We are in the concluding stages of an election campaign. Its signature feature has been a form of retail politics in which political parties “set out their wares” in such a way as to address the pressing and foremost interests and values of their core constituencies.
This has given prominence to hot-topic issues of the moment that move the emotions, like cost-of-living, tax cuts, crime, race, benefits, pot holes, and roads.
This is democracy in action and it is calculated to get out the vote. And it will shape the form of any new government.
But, while this strategy may move the emotions of the moment, it does not address many of the long-term policy questions that New Zealand faces. For example:
How is New Zealand going to lift its standard of living out of an excessive reliance on the mass production of low-value exports in sectors like farming, fishing, lumber, and tourism?
How are we going to meet climate change obligations for emissions reductions by 2030 that we have legally signed up to by international agreement?
How are we going to pay for the increasing demands of health and superannuation that Treasury tells us will require a fourfold increase in public debt by 2060 on current trajectories?
How will we shift the dial on affordability of housing, lower rents, homelessness, and a privileging of the trading of property over investment in the productive economy?
In other words, there is a policy mismatch between the immediate requirements of partisan contest in our three-year electoral cycle and the need for stable cross-party consensus to address the long-term policy questions that face New Zealand.
This has long been recognised and has been associated with suggestions for a four-year parliamentary term, the development of independent, arms-length institutions such as parliamentary commissioners, royal commissions, and other independent advisory bodies (such as the Infrastructure and Climate Change Commissions), and greater support for non-partisan, future-oriented institutions and organisations such as universities and think tanks.
It is in this spirit that The Helen Clark Foundation was established nearly five years ago as an independent, non-partisan think tank with peer-reviewed reports commissioned in the areas of housing, congestion charging, impacts of climate change, harm reduction in drug use, and added value in the primary sector.
Another area that does not lend itself to the retail politics of a closely contested election, but which is important to our future, is reducing poverty and inequality.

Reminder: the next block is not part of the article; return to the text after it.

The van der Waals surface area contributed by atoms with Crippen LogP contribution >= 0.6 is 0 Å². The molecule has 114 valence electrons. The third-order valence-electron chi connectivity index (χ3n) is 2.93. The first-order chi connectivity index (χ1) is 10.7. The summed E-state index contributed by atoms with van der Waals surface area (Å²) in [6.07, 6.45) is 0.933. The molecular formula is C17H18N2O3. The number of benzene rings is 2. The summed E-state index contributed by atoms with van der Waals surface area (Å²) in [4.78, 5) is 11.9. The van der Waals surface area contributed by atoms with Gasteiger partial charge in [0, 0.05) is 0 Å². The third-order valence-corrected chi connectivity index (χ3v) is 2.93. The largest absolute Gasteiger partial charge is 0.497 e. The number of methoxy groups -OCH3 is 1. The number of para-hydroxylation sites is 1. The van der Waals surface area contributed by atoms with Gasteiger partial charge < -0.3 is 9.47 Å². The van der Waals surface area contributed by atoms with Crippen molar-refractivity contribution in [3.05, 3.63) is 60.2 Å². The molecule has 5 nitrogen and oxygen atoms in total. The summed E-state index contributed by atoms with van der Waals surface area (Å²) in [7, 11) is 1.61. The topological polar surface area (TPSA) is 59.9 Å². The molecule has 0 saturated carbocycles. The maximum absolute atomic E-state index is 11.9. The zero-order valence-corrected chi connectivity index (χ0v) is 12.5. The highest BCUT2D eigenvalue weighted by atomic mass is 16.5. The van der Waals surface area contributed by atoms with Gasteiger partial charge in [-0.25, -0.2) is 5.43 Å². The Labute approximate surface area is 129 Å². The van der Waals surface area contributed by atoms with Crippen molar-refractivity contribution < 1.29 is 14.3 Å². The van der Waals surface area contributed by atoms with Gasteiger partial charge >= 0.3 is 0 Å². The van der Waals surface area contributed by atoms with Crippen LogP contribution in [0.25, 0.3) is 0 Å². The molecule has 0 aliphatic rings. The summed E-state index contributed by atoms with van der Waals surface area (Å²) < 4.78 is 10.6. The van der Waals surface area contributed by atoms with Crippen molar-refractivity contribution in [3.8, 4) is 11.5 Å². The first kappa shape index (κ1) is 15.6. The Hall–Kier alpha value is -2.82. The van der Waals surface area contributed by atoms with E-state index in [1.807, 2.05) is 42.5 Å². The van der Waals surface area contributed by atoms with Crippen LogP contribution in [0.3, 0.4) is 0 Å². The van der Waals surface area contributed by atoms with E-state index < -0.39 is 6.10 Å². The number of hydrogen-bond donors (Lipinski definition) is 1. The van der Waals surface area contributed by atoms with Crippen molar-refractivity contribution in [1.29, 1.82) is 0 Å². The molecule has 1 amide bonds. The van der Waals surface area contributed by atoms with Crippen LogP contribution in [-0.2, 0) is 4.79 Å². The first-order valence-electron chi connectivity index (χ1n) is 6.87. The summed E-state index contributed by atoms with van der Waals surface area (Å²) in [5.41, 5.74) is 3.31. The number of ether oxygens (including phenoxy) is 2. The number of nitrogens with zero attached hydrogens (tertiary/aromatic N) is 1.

In a recent webinar hosted by the foundation as a contribution to featuring expertise in an area of strategic and social significance, the findings of a recent Productivity Commission report that there is a high degree of persistent disadvantage in New Zealand, were noted.
The number of people – just under 700,000 – who were living in poverty had not changed between the 2013 and 2018 censuses.
Thus, there is a problem of poverty and inequality that affects many households. Yet other data presented to the webinar on material hardship and an adjusted measure of poverty showed a halving of child poverty from a high of about 30% and 20 % for the two measures respectively in 2008, to a significantly lower level of 15 and 10% in 2022.
So, it’s a mixed picture, and there are no easy answers. Is it, as suggested in the debate on benefits, a matter of making it tougher for beneficiaries to stay on the public payroll in order to persuade them to take up work, or is it more effective – and more compassionate – to adopt a less punitive approach?
The answer seems to be that a judicious combination of sticks and carrots is what works.
If we look at the world leaders in maintaining low levels of poverty – the Nordic (Scandinavian) countries – they are indeed tough in their work requirements. For example, they require sole mothers to seek work at quite an early age of their children.
But in doing so they do their best to establish an enabling environment; in particular, they make it easy to gain new skills and educational qualifications, and they provide affordable childcare.
In addition, the financial rewards of employment need to be high and they need to enjoy reasonable job security, together with affordable and secure housing and a commitment to a full employment economy.
It’s using an active labour market policy to maintain household incomes by keeping people in work, but with the required human touch and upfront investment.
It has been said that the poor will always be with us, which is suggestive of a certain fatalism. That need not be so.
Compassionate but evidence-based public policy can do its work such that poverty levels fall substantially as they have for the elderly, where New Zealand’s record is good, and as we have with another key indicator, unemployment, where active economic policy makes the difference.
Retail politics – listening to our core constituencies – is the beating heart of democracy. But we also need ways of engaging these constituencies in the settlement of key issues that stretch beyond the electoral cycle and that determine our destiny as a nation.
These issues require a strategic vision that can forge consensus across party divisions. That seems an elusive prospect at present.
Peter Davis is the Helen Clark Foundation Chair.
This blog originally appeared in The Post.Read more